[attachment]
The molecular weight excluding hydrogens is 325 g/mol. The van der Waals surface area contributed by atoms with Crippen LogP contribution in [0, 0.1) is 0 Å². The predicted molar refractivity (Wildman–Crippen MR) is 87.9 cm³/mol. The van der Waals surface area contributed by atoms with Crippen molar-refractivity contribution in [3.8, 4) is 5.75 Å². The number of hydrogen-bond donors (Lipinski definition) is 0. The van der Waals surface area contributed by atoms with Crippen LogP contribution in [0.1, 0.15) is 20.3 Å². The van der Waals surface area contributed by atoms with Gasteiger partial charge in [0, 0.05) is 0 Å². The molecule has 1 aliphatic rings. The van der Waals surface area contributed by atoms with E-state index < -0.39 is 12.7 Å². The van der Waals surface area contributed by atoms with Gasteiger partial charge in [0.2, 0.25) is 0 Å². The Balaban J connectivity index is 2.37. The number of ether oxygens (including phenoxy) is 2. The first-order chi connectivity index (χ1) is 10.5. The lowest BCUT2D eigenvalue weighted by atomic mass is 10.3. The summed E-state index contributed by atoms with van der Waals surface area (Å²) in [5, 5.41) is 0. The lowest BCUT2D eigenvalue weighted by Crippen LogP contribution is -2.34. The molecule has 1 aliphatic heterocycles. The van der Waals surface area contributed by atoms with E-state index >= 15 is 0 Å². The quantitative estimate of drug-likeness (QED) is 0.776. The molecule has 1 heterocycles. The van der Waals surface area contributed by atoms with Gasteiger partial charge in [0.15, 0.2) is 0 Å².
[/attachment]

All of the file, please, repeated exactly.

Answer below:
The molecular weight excluding hydrogens is 325 g/mol. The van der Waals surface area contributed by atoms with Crippen LogP contribution in [0, 0.1) is 0 Å². The predicted molar refractivity (Wildman–Crippen MR) is 87.9 cm³/mol. The van der Waals surface area contributed by atoms with Crippen molar-refractivity contribution in [3.8, 4) is 5.75 Å². The number of hydrogen-bond donors (Lipinski definition) is 0. The van der Waals surface area contributed by atoms with Crippen LogP contribution in [0.1, 0.15) is 20.3 Å². The van der Waals surface area contributed by atoms with Gasteiger partial charge in [0, 0.05) is 0 Å². The molecule has 1 aliphatic rings. The van der Waals surface area contributed by atoms with E-state index < -0.39 is 12.7 Å². The van der Waals surface area contributed by atoms with Gasteiger partial charge in [0.2, 0.25) is 0 Å². The Balaban J connectivity index is 2.37. The number of ether oxygens (including phenoxy) is 2. The first-order chi connectivity index (χ1) is 10.5. The lowest BCUT2D eigenvalue weighted by atomic mass is 10.3. The summed E-state index contributed by atoms with van der Waals surface area (Å²) in [5, 5.41) is 0. The lowest BCUT2D eigenvalue weighted by Crippen LogP contribution is -2.34. The molecule has 1 aliphatic heterocycles. The van der Waals surface area contributed by atoms with E-state index >= 15 is 0 Å². The quantitative estimate of drug-likeness (QED) is 0.776. The molecule has 1 heterocycles. The van der Waals surface area contributed by atoms with Gasteiger partial charge in [0.15, 0.2) is 0 Å².